Antara Kothari points out how the school should be the right fit for the child as it is not just about academics, but learning life skills as well
Friday, June 7, was the first day of the new academic year for my five-year-old son Dev. He had graduated to UKG, a fact that dawned on me when I dropped him off at school. I can remember myself so clearly in UKG still. It was surreal how there was now a mini-me trying to hurl himself out of the moving car, to get inside quickly. The happiness that emanated from his face made my heart skip a beat; nothing is more comforting for a parent than to see their child excited to go to school every day. Pick-ups after school are usually filled with a stream of stories about in-class activities, new facts learnt, conversations with friends and teachers, and so on. This was a good indication that we had made the right choice when selecting the school as this decision had not been taken lightly. I have always strongly believed that a school should be fit for the child, and not vice versa.
Views on what makes a school ‘good’ varies for each family — distance, its popularity, the board of education, infrastructure and facilities, teaching styles, learning styles, and so on.
My husband and I took a slightly different approach; we first listed down what we did NOT want in a school. This included an unstructured environment, traditional teacher–student instruction, student assessment solely made on grades and written examinations, and long school hours at the playschool level. We then spoke to friends who were veterans in school selection for their feedback based on their experiences. However, the final decision was made also considering Dev’s personality and character, and whether the school would be a good fit for HIM.
The top five qualities that we considered vital were board of education, approach to learning and teaching, quality of teachers, safety and distance. The values of the school as well as balanced parent involvement were equally vital in the selection. Facilities like sports were a factor, of course, but with external classes easily available, it was not our No. 1 priority.
Board of Education
Many international boards of education that have paved the way for success for students globally have now taken over the education landscape in India. After in-depth research, I found tremendous alignment between the goals of international boards and my vision for my children’s education. I was inclined towards a structured method of education that would help my children become good people; an education that would consider not only their mind but their heart as well. A combination of academic intelligence with emotional and social development was a fundamental requirement for us. Children require certain other skills that will enable them to relate to the world around them to be developed parallelly – kindness, empathy, confidence, team work, and so on. I also wanted a system that would stimulate imagination, wonder and creativity, and encourage my children to understand and not memorise. I did not want them to crack under the pressure of examinations and grades that would judge and define their level of learning based on educators telling them what and how to think.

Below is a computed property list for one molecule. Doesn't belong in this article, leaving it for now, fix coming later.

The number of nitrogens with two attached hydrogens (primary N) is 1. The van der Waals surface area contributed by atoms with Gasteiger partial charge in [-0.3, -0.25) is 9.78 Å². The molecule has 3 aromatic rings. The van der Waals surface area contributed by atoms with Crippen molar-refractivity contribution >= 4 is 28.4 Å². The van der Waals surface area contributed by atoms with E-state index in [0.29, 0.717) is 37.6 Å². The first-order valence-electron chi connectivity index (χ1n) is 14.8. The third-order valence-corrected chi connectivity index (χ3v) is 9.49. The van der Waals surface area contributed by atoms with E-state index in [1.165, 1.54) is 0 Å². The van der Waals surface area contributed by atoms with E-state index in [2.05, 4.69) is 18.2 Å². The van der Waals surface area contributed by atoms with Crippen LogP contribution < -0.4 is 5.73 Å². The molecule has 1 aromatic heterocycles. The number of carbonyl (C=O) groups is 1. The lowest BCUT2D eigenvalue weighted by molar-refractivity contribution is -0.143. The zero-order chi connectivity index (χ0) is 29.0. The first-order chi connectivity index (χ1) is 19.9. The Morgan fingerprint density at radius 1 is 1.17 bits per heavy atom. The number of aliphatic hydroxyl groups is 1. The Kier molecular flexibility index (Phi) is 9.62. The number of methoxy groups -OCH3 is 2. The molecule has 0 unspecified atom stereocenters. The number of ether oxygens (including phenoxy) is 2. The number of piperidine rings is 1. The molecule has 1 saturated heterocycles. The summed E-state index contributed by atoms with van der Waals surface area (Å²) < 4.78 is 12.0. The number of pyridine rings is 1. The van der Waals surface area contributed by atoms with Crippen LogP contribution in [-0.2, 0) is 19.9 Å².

Approach to Learning
Modern education systems implemented by some schools prioritise ‘how to learn’ over and above ‘what to learn’. Their goal is to start preparing students from the time they are in preschool to tackle anything that is thrown at them out in the real world. To do so, cultivating independence in thinking and learning is key. I was keen on a school that would develop the understanding and application of concepts taught, by encouraging hands-on learning and thinking. Children should retain their wonder, imagination and creativity; and so an environment that would stimulate them both physically and mentally was crucial.
Approach to Teaching
International methods of education lean towards partnerships between teachers and students. In the IB (International Baccalaureate) board teachers encourage students to take responsibility for their own learning by guiding them to ask the right questions, consider the viewpoints of others around them and reflect on the process of decision-making.
Quality of Teachers
One of the biggest assets that any school can have are teachers who are able to form attachments on many levels with young children. Young children thrive in a nurturing environment filled with happiness and love from those around them. The ability to listen and comfort is one of the most admirable qualities in teachers and requires immense patience, especially with the young ones. The warmth and affection that children experience can turn their day around, and this is what encourages them to look forward to school the next day. Learning is not feared but welcomed.
Schools also facilitate internal and external training for the teachers in the form of workshops that makes them a better teacher. Their ability to roll out the curriculum depends largely on the rigorous and continuous training provided to them to be able to guide students in the right direction.
The safety of a school topped the list when we were scrutinising schools. Most schools have CCTV cameras to monitor the halls and classrooms. It is important to also evaluate how vigilant the faculty members and helpers are. All schools have safety guidelines or laws which they are supposed to abide by. For example, Dev’s school insists on only the parents coming to pick up the children. In the event of another family member or caregiver picking up the child, one of the parents is expected to send an e-mail the day before with the name and photograph of the person. Without confirmation from the parents, the teachers do not let the child out of the gate with anyone. Whether your child is a boy or a girl, the safety precautions to be taken remain the same.